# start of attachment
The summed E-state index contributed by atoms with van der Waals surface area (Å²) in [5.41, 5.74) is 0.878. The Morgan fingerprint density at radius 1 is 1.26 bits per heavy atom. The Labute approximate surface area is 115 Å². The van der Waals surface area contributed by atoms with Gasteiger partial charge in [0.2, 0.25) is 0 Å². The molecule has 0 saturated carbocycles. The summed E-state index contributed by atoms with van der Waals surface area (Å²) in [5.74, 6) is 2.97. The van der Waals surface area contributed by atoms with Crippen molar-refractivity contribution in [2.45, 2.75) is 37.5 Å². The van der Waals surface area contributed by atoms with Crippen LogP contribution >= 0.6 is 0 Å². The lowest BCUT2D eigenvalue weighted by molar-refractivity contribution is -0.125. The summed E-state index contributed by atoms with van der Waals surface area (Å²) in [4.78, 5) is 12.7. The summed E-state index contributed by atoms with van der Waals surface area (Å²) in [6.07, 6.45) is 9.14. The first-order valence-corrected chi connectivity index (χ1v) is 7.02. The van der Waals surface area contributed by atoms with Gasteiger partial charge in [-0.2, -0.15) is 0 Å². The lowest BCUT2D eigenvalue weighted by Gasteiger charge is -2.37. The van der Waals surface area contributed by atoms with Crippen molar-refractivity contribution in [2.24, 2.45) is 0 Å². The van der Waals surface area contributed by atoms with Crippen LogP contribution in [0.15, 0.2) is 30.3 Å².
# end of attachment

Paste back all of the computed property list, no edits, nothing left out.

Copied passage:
The summed E-state index contributed by atoms with van der Waals surface area (Å²) in [5.41, 5.74) is 0.878. The Morgan fingerprint density at radius 1 is 1.26 bits per heavy atom. The Labute approximate surface area is 115 Å². The van der Waals surface area contributed by atoms with Gasteiger partial charge in [0.2, 0.25) is 0 Å². The molecule has 0 saturated carbocycles. The summed E-state index contributed by atoms with van der Waals surface area (Å²) in [5.74, 6) is 2.97. The van der Waals surface area contributed by atoms with Crippen molar-refractivity contribution in [2.45, 2.75) is 37.5 Å². The van der Waals surface area contributed by atoms with Crippen LogP contribution >= 0.6 is 0 Å². The lowest BCUT2D eigenvalue weighted by molar-refractivity contribution is -0.125. The summed E-state index contributed by atoms with van der Waals surface area (Å²) in [4.78, 5) is 12.7. The summed E-state index contributed by atoms with van der Waals surface area (Å²) in [6.07, 6.45) is 9.14. The first-order valence-corrected chi connectivity index (χ1v) is 7.02. The van der Waals surface area contributed by atoms with Gasteiger partial charge in [-0.2, -0.15) is 0 Å². The lowest BCUT2D eigenvalue weighted by Gasteiger charge is -2.37. The van der Waals surface area contributed by atoms with Crippen molar-refractivity contribution in [2.24, 2.45) is 0 Å². The van der Waals surface area contributed by atoms with Crippen LogP contribution in [0.15, 0.2) is 30.3 Å².